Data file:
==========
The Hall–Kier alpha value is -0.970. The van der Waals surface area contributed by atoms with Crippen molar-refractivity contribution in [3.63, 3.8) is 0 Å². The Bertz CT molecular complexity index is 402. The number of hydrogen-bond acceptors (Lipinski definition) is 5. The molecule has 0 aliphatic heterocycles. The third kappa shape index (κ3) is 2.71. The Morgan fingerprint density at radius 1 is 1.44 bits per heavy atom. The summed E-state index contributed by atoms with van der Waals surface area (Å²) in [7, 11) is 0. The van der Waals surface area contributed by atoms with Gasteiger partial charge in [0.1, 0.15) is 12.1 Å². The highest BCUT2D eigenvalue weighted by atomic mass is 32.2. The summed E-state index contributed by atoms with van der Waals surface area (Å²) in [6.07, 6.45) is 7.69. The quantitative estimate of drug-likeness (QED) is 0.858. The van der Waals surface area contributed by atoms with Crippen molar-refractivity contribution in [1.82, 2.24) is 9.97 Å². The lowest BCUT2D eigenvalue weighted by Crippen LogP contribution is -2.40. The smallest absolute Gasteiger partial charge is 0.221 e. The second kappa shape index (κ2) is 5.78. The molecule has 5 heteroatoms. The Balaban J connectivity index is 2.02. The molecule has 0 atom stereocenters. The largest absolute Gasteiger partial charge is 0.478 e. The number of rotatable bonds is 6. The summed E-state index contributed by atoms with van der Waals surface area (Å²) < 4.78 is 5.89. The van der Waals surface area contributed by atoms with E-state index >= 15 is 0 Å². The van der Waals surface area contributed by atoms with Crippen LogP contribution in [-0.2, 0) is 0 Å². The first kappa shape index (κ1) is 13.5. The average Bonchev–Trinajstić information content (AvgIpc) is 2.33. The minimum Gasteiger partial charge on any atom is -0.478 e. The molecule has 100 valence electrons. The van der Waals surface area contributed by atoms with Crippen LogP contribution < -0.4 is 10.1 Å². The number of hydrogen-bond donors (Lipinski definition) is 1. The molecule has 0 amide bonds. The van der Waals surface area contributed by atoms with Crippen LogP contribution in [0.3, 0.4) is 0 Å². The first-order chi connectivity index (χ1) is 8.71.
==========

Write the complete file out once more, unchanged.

The Hall–Kier alpha value is -0.970. The van der Waals surface area contributed by atoms with Crippen molar-refractivity contribution in [3.63, 3.8) is 0 Å². The Bertz CT molecular complexity index is 402. The number of hydrogen-bond acceptors (Lipinski definition) is 5. The molecule has 0 aliphatic heterocycles. The third kappa shape index (κ3) is 2.71. The Morgan fingerprint density at radius 1 is 1.44 bits per heavy atom. The summed E-state index contributed by atoms with van der Waals surface area (Å²) in [7, 11) is 0. The van der Waals surface area contributed by atoms with Gasteiger partial charge in [0.1, 0.15) is 12.1 Å². The highest BCUT2D eigenvalue weighted by atomic mass is 32.2. The summed E-state index contributed by atoms with van der Waals surface area (Å²) in [6.07, 6.45) is 7.69. The quantitative estimate of drug-likeness (QED) is 0.858. The van der Waals surface area contributed by atoms with Crippen molar-refractivity contribution in [1.82, 2.24) is 9.97 Å². The lowest BCUT2D eigenvalue weighted by Crippen LogP contribution is -2.40. The smallest absolute Gasteiger partial charge is 0.221 e. The second kappa shape index (κ2) is 5.78. The molecule has 5 heteroatoms. The Balaban J connectivity index is 2.02. The molecule has 0 atom stereocenters. The largest absolute Gasteiger partial charge is 0.478 e. The number of rotatable bonds is 6. The summed E-state index contributed by atoms with van der Waals surface area (Å²) < 4.78 is 5.89. The van der Waals surface area contributed by atoms with E-state index >= 15 is 0 Å². The van der Waals surface area contributed by atoms with Crippen LogP contribution in [-0.2, 0) is 0 Å². The first kappa shape index (κ1) is 13.5. The average Bonchev–Trinajstić information content (AvgIpc) is 2.33. The minimum Gasteiger partial charge on any atom is -0.478 e. The molecule has 100 valence electrons. The van der Waals surface area contributed by atoms with Crippen LogP contribution < -0.4 is 10.1 Å². The number of hydrogen-bond donors (Lipinski definition) is 1. The molecule has 0 amide bonds. The van der Waals surface area contributed by atoms with Crippen LogP contribution in [0.3, 0.4) is 0 Å². The first-order chi connectivity index (χ1) is 8.71.